Amazon’s ad business is booming, but the e-commerce behemoth is reportedly cracking down on the promotion of certain products — not due to defects or counterfeit issues but because they’re not profitable for the company to sell.
According to a new report from CNBC, Amazon has tightened its restrictions on what items vendors can pay to push to the top of a page of search results. If something doesn’t meet the criteria, advertisers receive the following notice: “One or more of your products no longer qualifies for advertising because the sale of this product on Amazon.com currently results in a loss to Amazon.”
Inside Amazon, employees refer to these products as CRaP, meaning “Can’t Realize a Profit,” because the costs to store and ship the items generally outweigh any earnings from the sale. Bulky, inexpensive items are a particular target for the retailer, which in recent months has doubled down on efforts to improve its margins and profitability. Third-party merchants selling on the Amazon marketplace are still free to advertise money-losing products — after all, the sellers bear the costs themselves and shell out a 15 percent cut plus warehousing fees on top of any ad spend — but companies that sell their products on a wholesale basis could find themselves shut out. (Amazon, though, says its practices haven’t undergone any recent changes.)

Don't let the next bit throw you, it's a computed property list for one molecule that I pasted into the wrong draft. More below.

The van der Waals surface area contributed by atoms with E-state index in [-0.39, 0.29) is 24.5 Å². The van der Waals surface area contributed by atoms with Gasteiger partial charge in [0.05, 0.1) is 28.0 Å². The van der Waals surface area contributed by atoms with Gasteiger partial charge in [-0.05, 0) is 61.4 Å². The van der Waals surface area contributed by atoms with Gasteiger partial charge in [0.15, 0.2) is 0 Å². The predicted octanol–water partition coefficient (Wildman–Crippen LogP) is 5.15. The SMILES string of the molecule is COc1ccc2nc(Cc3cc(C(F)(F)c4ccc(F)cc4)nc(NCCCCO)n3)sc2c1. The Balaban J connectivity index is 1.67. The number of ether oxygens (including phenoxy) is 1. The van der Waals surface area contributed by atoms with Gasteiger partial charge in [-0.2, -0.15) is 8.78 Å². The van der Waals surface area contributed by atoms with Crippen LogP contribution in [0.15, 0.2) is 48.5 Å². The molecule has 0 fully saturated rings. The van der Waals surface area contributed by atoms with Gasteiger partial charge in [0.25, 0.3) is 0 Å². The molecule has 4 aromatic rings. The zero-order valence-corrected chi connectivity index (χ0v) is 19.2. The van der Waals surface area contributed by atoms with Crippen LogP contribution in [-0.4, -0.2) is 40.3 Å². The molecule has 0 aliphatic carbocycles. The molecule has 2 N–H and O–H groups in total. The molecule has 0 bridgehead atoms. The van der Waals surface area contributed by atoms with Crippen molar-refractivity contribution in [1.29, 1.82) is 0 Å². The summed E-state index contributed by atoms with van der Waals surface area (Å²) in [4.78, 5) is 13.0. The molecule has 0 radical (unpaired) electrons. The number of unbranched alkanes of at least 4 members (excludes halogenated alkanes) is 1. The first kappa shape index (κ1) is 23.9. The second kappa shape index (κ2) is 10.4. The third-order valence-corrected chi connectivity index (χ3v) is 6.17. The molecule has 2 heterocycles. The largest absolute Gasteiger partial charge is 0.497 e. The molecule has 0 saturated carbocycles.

While Google and Facebook still dominate the digital advertising landscape, Amazon’s share of the pie is growing: Last year, its ad revenue reached $4.61 billion, according to digital research firm eMarketer, a figure that’s expected to more than double in 2019. But unlike the current duopoly, Amazon doesn’t just act as an ad network — it also buys and sells product and competes with vendors through its private-label business, raising questions about the degree of control it wields, particularly as it continues to account for an ever-bigger share of consumer dollars.
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UPDATE: An Amazon spokesperson provided the following statement to FN: “Like all retailers, Amazon decides which products to market and promote in our stores based on a variety of factors, such as relevancy, availability, profitability and other factors. Amazon chooses not to advertise products available in its store that it can’t sell profitably, the same way retailers have marketed and promoted products in their stores for decades.